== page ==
I can smell the beginning of the end for artists who create covers for books, records, movies, etc. Why pay anyone hundreds or thousands of dollars for a design you must then wait for, when within seconds artificial intelligence can do the job for free?
I typed in “Three Stooges as vampires” and got the pictures above and below in less than 30 seconds.
I typed in “grouchy editor” and got this:
Nice, but I am not bald, dammit
I typed in “Elizabeth Montgomery in a bikini” and got threatened with a suspension. This angered me, so I searched other A.I. sites until I found one that produced the pictures below. Eh — not bad, but not great.
Clearly, A.I. is a genuine threat to many creative types.
It’s hard to write hundreds (or thousands) of movie, TV, and book reviews without resorting to cliches. I am certainly guilty.
I thought of this recently while reading about a television show that the reviewer called “highly addictive.” I’m sure that I’ve used that phrase.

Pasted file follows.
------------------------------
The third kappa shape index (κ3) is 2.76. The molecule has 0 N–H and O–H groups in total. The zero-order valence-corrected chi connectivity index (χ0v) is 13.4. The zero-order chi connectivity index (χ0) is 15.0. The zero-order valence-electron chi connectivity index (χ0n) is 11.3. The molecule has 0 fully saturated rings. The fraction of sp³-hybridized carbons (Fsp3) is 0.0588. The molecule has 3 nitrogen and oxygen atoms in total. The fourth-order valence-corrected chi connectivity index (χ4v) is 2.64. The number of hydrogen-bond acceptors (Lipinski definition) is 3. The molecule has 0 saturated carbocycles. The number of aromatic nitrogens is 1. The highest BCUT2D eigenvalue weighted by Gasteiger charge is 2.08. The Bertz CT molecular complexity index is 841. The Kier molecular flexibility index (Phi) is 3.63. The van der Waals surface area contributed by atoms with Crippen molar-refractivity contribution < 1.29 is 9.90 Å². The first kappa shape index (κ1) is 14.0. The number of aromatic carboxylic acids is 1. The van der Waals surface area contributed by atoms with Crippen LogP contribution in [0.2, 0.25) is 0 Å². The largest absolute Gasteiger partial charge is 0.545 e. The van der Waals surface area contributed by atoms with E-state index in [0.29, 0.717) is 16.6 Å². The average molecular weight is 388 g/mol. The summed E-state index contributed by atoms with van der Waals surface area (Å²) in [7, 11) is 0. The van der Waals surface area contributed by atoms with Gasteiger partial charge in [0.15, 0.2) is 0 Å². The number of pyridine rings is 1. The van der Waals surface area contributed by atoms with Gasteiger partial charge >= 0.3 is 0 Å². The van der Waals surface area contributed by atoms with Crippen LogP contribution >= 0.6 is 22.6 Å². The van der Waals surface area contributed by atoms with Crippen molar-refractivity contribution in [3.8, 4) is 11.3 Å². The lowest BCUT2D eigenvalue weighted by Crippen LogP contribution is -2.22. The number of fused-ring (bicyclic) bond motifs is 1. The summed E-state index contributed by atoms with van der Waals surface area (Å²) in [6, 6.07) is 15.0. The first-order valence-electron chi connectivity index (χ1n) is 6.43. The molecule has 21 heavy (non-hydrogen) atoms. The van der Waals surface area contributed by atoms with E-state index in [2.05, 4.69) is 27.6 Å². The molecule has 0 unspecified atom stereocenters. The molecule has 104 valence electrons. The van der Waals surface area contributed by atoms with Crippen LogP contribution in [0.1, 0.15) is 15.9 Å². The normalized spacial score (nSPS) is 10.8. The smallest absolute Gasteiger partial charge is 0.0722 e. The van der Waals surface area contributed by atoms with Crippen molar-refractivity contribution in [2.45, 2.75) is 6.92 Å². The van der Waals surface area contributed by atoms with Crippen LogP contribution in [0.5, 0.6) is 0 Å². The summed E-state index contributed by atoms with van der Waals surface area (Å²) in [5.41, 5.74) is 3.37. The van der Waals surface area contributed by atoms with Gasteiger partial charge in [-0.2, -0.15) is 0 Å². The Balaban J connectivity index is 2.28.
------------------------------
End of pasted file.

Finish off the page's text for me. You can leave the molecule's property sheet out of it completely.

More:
Here’s another cliche that annoys me:
For some reason, this particular cliche is beginning to grate on me. “The movie doesn’t know what it wants to be.” Ugh.
I’ve used that, but I must not do it again.
I like and agree with a lot of what Vivek has to say. He seems to be a truth teller.
If only he didn’t remind me so much of a yipping chihuahua.
I am officially addicted to The Traitors. I finished season 1 of the U.S. version of the reality show, then watched season 1 of the British version, and am now gripped by season 1 of the Australian version. (There are more out there; seems every country in the world is producing this show.)
Which did I think was better, the U.K. or U.S. Traitors? Nobody does a murder mystery better than the Brits. The U.K. show was less snark, more genuine emotion; less showbiz, more real suspense.
Bottom line: No matter the country of origin, The Traitors is a show that knows what it wants to be. Plus, it’s highly addictive.
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